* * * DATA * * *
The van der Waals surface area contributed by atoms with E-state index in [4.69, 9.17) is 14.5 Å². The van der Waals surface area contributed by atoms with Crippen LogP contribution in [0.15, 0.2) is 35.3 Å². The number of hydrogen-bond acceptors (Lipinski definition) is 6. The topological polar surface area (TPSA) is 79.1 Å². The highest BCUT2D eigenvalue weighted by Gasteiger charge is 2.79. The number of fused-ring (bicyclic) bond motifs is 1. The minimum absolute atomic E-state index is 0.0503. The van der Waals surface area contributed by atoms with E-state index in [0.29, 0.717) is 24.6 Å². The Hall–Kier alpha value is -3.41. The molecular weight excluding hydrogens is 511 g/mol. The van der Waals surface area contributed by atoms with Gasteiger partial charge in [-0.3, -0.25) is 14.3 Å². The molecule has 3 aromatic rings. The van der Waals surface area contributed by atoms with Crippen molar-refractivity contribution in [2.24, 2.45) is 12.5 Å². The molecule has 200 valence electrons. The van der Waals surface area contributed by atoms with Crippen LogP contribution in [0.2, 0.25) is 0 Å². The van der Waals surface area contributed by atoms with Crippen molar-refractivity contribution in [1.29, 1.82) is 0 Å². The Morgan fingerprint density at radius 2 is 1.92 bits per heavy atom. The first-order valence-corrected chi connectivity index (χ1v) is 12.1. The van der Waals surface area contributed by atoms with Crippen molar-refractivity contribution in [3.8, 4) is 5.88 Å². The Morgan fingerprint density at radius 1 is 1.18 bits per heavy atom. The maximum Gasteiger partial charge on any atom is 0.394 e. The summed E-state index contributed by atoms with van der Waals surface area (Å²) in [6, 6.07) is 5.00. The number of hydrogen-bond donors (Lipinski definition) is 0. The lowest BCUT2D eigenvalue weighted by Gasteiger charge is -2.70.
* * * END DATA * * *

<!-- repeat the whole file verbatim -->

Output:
The van der Waals surface area contributed by atoms with E-state index in [4.69, 9.17) is 14.5 Å². The van der Waals surface area contributed by atoms with Crippen LogP contribution in [0.15, 0.2) is 35.3 Å². The number of hydrogen-bond acceptors (Lipinski definition) is 6. The topological polar surface area (TPSA) is 79.1 Å². The highest BCUT2D eigenvalue weighted by Gasteiger charge is 2.79. The number of fused-ring (bicyclic) bond motifs is 1. The minimum absolute atomic E-state index is 0.0503. The van der Waals surface area contributed by atoms with E-state index in [0.29, 0.717) is 24.6 Å². The Hall–Kier alpha value is -3.41. The molecular weight excluding hydrogens is 511 g/mol. The van der Waals surface area contributed by atoms with Gasteiger partial charge in [-0.3, -0.25) is 14.3 Å². The molecule has 3 aromatic rings. The van der Waals surface area contributed by atoms with Crippen molar-refractivity contribution in [2.24, 2.45) is 12.5 Å². The molecule has 200 valence electrons. The van der Waals surface area contributed by atoms with Crippen LogP contribution in [0.2, 0.25) is 0 Å². The van der Waals surface area contributed by atoms with Crippen molar-refractivity contribution in [1.29, 1.82) is 0 Å². The Morgan fingerprint density at radius 2 is 1.92 bits per heavy atom. The first-order valence-corrected chi connectivity index (χ1v) is 12.1. The van der Waals surface area contributed by atoms with Crippen molar-refractivity contribution in [3.8, 4) is 5.88 Å². The Morgan fingerprint density at radius 1 is 1.18 bits per heavy atom. The maximum Gasteiger partial charge on any atom is 0.394 e. The summed E-state index contributed by atoms with van der Waals surface area (Å²) in [6, 6.07) is 5.00. The number of hydrogen-bond donors (Lipinski definition) is 0. The lowest BCUT2D eigenvalue weighted by Gasteiger charge is -2.70.